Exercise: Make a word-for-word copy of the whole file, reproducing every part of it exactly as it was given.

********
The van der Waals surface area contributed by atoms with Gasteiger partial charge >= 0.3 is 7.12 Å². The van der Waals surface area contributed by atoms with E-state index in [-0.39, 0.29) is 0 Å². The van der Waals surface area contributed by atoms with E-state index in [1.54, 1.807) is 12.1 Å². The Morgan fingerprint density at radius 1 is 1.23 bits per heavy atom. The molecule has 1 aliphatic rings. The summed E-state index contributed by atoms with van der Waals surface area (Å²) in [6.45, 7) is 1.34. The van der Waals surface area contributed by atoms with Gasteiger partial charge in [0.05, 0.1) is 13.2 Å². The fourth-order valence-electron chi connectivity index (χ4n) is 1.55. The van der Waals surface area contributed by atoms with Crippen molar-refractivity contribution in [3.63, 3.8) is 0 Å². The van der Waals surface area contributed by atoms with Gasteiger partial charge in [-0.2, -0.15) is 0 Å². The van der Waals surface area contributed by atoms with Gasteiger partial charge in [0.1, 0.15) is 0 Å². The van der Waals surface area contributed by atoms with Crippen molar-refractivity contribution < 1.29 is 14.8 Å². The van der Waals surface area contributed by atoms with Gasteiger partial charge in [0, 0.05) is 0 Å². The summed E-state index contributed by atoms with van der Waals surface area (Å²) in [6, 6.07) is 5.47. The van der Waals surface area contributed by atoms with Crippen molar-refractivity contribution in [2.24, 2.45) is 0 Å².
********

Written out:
The van der Waals surface area contributed by atoms with Gasteiger partial charge >= 0.3 is 7.12 Å². The van der Waals surface area contributed by atoms with E-state index in [-0.39, 0.29) is 0 Å². The van der Waals surface area contributed by atoms with E-state index in [1.54, 1.807) is 12.1 Å². The Morgan fingerprint density at radius 1 is 1.23 bits per heavy atom. The molecule has 1 aliphatic rings. The summed E-state index contributed by atoms with van der Waals surface area (Å²) in [6.45, 7) is 1.34. The van der Waals surface area contributed by atoms with Gasteiger partial charge in [0.05, 0.1) is 13.2 Å². The fourth-order valence-electron chi connectivity index (χ4n) is 1.55. The van der Waals surface area contributed by atoms with Crippen molar-refractivity contribution in [3.63, 3.8) is 0 Å². The van der Waals surface area contributed by atoms with Gasteiger partial charge in [-0.2, -0.15) is 0 Å². The van der Waals surface area contributed by atoms with Gasteiger partial charge in [0.1, 0.15) is 0 Å². The van der Waals surface area contributed by atoms with Crippen molar-refractivity contribution < 1.29 is 14.8 Å². The van der Waals surface area contributed by atoms with Gasteiger partial charge in [0, 0.05) is 0 Å². The summed E-state index contributed by atoms with van der Waals surface area (Å²) in [6, 6.07) is 5.47. The van der Waals surface area contributed by atoms with Crippen molar-refractivity contribution in [2.24, 2.45) is 0 Å².